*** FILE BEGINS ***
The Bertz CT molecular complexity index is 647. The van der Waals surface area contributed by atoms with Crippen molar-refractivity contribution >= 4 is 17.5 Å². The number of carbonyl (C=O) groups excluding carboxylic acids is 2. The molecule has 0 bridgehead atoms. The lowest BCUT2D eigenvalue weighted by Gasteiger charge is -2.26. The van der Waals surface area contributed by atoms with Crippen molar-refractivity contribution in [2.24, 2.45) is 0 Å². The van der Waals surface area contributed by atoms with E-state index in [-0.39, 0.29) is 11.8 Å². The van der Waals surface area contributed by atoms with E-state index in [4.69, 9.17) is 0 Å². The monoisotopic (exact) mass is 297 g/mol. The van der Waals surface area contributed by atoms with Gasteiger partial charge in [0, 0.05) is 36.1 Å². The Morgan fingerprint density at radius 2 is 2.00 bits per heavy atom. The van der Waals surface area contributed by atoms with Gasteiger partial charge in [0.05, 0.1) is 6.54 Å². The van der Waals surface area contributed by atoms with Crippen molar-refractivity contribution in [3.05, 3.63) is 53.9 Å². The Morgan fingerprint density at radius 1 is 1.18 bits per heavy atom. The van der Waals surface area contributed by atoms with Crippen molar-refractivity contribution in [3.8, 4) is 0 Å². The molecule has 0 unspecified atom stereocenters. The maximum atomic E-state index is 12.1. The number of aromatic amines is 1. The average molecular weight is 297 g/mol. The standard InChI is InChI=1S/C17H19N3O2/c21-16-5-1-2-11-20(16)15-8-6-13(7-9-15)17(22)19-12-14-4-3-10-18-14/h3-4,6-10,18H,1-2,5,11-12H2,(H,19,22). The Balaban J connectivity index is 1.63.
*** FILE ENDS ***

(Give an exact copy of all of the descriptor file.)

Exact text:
The Bertz CT molecular complexity index is 647. The van der Waals surface area contributed by atoms with Crippen molar-refractivity contribution >= 4 is 17.5 Å². The number of carbonyl (C=O) groups excluding carboxylic acids is 2. The molecule has 0 bridgehead atoms. The lowest BCUT2D eigenvalue weighted by Gasteiger charge is -2.26. The van der Waals surface area contributed by atoms with Crippen molar-refractivity contribution in [2.24, 2.45) is 0 Å². The van der Waals surface area contributed by atoms with E-state index in [-0.39, 0.29) is 11.8 Å². The van der Waals surface area contributed by atoms with E-state index in [4.69, 9.17) is 0 Å². The monoisotopic (exact) mass is 297 g/mol. The van der Waals surface area contributed by atoms with Gasteiger partial charge in [0, 0.05) is 36.1 Å². The Morgan fingerprint density at radius 2 is 2.00 bits per heavy atom. The van der Waals surface area contributed by atoms with Gasteiger partial charge in [0.05, 0.1) is 6.54 Å². The van der Waals surface area contributed by atoms with Crippen molar-refractivity contribution in [3.05, 3.63) is 53.9 Å². The Morgan fingerprint density at radius 1 is 1.18 bits per heavy atom. The van der Waals surface area contributed by atoms with Crippen molar-refractivity contribution in [3.8, 4) is 0 Å². The molecule has 0 unspecified atom stereocenters. The maximum atomic E-state index is 12.1. The number of aromatic amines is 1. The average molecular weight is 297 g/mol. The standard InChI is InChI=1S/C17H19N3O2/c21-16-5-1-2-11-20(16)15-8-6-13(7-9-15)17(22)19-12-14-4-3-10-18-14/h3-4,6-10,18H,1-2,5,11-12H2,(H,19,22). The Balaban J connectivity index is 1.63.